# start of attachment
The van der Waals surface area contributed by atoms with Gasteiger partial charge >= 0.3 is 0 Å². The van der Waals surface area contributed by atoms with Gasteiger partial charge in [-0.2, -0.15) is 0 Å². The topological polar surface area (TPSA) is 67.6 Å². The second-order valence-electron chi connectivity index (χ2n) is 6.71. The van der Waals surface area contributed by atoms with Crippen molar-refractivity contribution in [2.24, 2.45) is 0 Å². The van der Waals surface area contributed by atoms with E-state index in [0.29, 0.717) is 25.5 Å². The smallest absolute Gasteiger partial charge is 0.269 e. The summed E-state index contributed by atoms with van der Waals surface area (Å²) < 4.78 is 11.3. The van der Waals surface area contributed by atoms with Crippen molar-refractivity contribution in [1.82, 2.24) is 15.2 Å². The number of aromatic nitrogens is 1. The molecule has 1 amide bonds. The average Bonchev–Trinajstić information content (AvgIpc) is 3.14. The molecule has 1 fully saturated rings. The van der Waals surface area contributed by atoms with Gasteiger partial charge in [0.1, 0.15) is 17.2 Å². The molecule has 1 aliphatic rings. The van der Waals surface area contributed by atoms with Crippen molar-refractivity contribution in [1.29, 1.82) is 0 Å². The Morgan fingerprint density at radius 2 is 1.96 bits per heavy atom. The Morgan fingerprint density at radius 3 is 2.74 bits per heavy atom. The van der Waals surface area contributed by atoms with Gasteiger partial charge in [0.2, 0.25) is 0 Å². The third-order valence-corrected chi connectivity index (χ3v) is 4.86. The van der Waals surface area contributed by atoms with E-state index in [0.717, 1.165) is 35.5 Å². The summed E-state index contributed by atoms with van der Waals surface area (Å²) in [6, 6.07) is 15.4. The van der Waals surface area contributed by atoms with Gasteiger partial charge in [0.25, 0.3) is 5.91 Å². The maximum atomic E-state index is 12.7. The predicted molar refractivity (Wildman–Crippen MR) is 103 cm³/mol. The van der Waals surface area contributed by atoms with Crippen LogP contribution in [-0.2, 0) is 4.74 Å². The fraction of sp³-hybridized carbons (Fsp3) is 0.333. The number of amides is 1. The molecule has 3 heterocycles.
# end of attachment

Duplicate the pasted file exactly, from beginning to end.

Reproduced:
The van der Waals surface area contributed by atoms with Gasteiger partial charge >= 0.3 is 0 Å². The van der Waals surface area contributed by atoms with Gasteiger partial charge in [-0.2, -0.15) is 0 Å². The topological polar surface area (TPSA) is 67.6 Å². The second-order valence-electron chi connectivity index (χ2n) is 6.71. The van der Waals surface area contributed by atoms with Crippen molar-refractivity contribution in [2.24, 2.45) is 0 Å². The van der Waals surface area contributed by atoms with E-state index in [0.29, 0.717) is 25.5 Å². The smallest absolute Gasteiger partial charge is 0.269 e. The summed E-state index contributed by atoms with van der Waals surface area (Å²) < 4.78 is 11.3. The van der Waals surface area contributed by atoms with Crippen molar-refractivity contribution in [1.82, 2.24) is 15.2 Å². The number of aromatic nitrogens is 1. The molecule has 1 amide bonds. The average Bonchev–Trinajstić information content (AvgIpc) is 3.14. The molecule has 1 fully saturated rings. The van der Waals surface area contributed by atoms with Gasteiger partial charge in [0.1, 0.15) is 17.2 Å². The molecule has 1 aliphatic rings. The van der Waals surface area contributed by atoms with Crippen molar-refractivity contribution in [1.29, 1.82) is 0 Å². The Morgan fingerprint density at radius 2 is 1.96 bits per heavy atom. The Morgan fingerprint density at radius 3 is 2.74 bits per heavy atom. The van der Waals surface area contributed by atoms with Gasteiger partial charge in [0.2, 0.25) is 0 Å². The third-order valence-corrected chi connectivity index (χ3v) is 4.86. The van der Waals surface area contributed by atoms with E-state index in [0.717, 1.165) is 35.5 Å². The summed E-state index contributed by atoms with van der Waals surface area (Å²) in [6, 6.07) is 15.4. The van der Waals surface area contributed by atoms with Gasteiger partial charge in [0.25, 0.3) is 5.91 Å². The maximum atomic E-state index is 12.7. The predicted molar refractivity (Wildman–Crippen MR) is 103 cm³/mol. The van der Waals surface area contributed by atoms with Crippen LogP contribution in [-0.2, 0) is 4.74 Å². The fraction of sp³-hybridized carbons (Fsp3) is 0.333. The number of amides is 1. The molecule has 3 heterocycles.